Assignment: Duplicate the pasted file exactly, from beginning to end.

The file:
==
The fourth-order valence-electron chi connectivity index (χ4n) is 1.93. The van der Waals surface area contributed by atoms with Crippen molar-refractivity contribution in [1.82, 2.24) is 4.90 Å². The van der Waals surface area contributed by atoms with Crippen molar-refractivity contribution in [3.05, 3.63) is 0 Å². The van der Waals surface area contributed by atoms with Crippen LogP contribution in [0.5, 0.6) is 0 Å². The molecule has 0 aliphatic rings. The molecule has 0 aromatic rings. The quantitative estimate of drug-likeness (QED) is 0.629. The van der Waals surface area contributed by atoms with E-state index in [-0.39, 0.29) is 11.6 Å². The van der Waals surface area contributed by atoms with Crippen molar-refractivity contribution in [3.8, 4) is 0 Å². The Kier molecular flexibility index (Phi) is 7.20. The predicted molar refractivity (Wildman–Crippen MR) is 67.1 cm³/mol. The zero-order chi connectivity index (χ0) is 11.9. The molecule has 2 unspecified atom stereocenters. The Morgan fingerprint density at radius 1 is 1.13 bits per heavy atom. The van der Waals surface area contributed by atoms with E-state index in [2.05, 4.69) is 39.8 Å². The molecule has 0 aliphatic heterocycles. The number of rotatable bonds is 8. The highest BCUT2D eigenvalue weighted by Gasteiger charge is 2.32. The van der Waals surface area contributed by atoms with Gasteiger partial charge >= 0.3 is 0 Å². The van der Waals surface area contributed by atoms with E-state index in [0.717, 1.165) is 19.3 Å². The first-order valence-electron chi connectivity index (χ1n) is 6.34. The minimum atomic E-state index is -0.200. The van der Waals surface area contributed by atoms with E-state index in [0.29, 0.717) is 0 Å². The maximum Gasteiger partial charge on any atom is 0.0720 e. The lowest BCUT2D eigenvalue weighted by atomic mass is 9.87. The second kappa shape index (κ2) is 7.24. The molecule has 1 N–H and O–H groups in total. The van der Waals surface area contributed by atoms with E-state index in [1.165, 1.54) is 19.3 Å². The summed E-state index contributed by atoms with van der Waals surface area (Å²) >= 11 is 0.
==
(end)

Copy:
The fourth-order valence-electron chi connectivity index (χ4n) is 1.93. The van der Waals surface area contributed by atoms with Crippen molar-refractivity contribution in [1.82, 2.24) is 4.90 Å². The van der Waals surface area contributed by atoms with Crippen molar-refractivity contribution in [3.05, 3.63) is 0 Å². The van der Waals surface area contributed by atoms with Crippen LogP contribution in [0.5, 0.6) is 0 Å². The molecule has 0 aliphatic rings. The molecule has 0 aromatic rings. The quantitative estimate of drug-likeness (QED) is 0.629. The van der Waals surface area contributed by atoms with E-state index in [-0.39, 0.29) is 11.6 Å². The van der Waals surface area contributed by atoms with Crippen molar-refractivity contribution in [3.8, 4) is 0 Å². The Kier molecular flexibility index (Phi) is 7.20. The predicted molar refractivity (Wildman–Crippen MR) is 67.1 cm³/mol. The zero-order chi connectivity index (χ0) is 11.9. The molecule has 2 unspecified atom stereocenters. The Morgan fingerprint density at radius 1 is 1.13 bits per heavy atom. The van der Waals surface area contributed by atoms with E-state index in [2.05, 4.69) is 39.8 Å². The molecule has 0 aliphatic heterocycles. The number of rotatable bonds is 8. The highest BCUT2D eigenvalue weighted by Gasteiger charge is 2.32. The van der Waals surface area contributed by atoms with Gasteiger partial charge >= 0.3 is 0 Å². The van der Waals surface area contributed by atoms with E-state index in [0.717, 1.165) is 19.3 Å². The first-order valence-electron chi connectivity index (χ1n) is 6.34. The minimum atomic E-state index is -0.200. The van der Waals surface area contributed by atoms with E-state index in [0.29, 0.717) is 0 Å². The maximum Gasteiger partial charge on any atom is 0.0720 e. The lowest BCUT2D eigenvalue weighted by atomic mass is 9.87. The second kappa shape index (κ2) is 7.24. The molecule has 1 N–H and O–H groups in total. The van der Waals surface area contributed by atoms with E-state index in [1.165, 1.54) is 19.3 Å². The summed E-state index contributed by atoms with van der Waals surface area (Å²) >= 11 is 0.